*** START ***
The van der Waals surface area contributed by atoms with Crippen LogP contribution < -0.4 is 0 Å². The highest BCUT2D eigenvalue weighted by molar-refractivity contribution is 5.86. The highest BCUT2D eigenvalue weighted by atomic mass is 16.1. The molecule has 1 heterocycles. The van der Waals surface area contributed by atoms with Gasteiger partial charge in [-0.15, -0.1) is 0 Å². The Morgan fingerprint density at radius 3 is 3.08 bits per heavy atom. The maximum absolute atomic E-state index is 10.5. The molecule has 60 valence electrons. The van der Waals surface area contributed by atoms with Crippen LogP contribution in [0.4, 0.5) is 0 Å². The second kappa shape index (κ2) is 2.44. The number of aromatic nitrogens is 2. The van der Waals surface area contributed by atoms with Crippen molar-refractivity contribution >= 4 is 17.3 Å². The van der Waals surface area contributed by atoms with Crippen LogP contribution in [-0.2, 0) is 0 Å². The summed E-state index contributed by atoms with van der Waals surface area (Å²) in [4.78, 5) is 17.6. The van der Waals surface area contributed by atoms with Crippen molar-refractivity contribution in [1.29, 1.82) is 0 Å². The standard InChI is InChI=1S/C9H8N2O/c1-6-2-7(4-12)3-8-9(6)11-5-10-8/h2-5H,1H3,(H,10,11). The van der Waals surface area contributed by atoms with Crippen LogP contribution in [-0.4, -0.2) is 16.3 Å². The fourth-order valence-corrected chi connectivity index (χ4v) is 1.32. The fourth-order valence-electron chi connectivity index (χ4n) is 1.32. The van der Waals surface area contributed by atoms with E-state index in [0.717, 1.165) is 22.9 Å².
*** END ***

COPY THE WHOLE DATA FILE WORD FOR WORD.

The van der Waals surface area contributed by atoms with Crippen LogP contribution < -0.4 is 0 Å². The highest BCUT2D eigenvalue weighted by molar-refractivity contribution is 5.86. The highest BCUT2D eigenvalue weighted by atomic mass is 16.1. The molecule has 1 heterocycles. The van der Waals surface area contributed by atoms with Gasteiger partial charge in [-0.15, -0.1) is 0 Å². The Morgan fingerprint density at radius 3 is 3.08 bits per heavy atom. The maximum absolute atomic E-state index is 10.5. The molecule has 60 valence electrons. The van der Waals surface area contributed by atoms with Crippen LogP contribution in [0.4, 0.5) is 0 Å². The second kappa shape index (κ2) is 2.44. The number of aromatic nitrogens is 2. The van der Waals surface area contributed by atoms with Crippen molar-refractivity contribution >= 4 is 17.3 Å². The van der Waals surface area contributed by atoms with Crippen LogP contribution in [-0.2, 0) is 0 Å². The summed E-state index contributed by atoms with van der Waals surface area (Å²) in [4.78, 5) is 17.6. The van der Waals surface area contributed by atoms with Crippen molar-refractivity contribution in [1.29, 1.82) is 0 Å². The standard InChI is InChI=1S/C9H8N2O/c1-6-2-7(4-12)3-8-9(6)11-5-10-8/h2-5H,1H3,(H,10,11). The van der Waals surface area contributed by atoms with Crippen LogP contribution in [-0.4, -0.2) is 16.3 Å². The fourth-order valence-corrected chi connectivity index (χ4v) is 1.32. The fourth-order valence-electron chi connectivity index (χ4n) is 1.32. The van der Waals surface area contributed by atoms with E-state index in [0.717, 1.165) is 22.9 Å².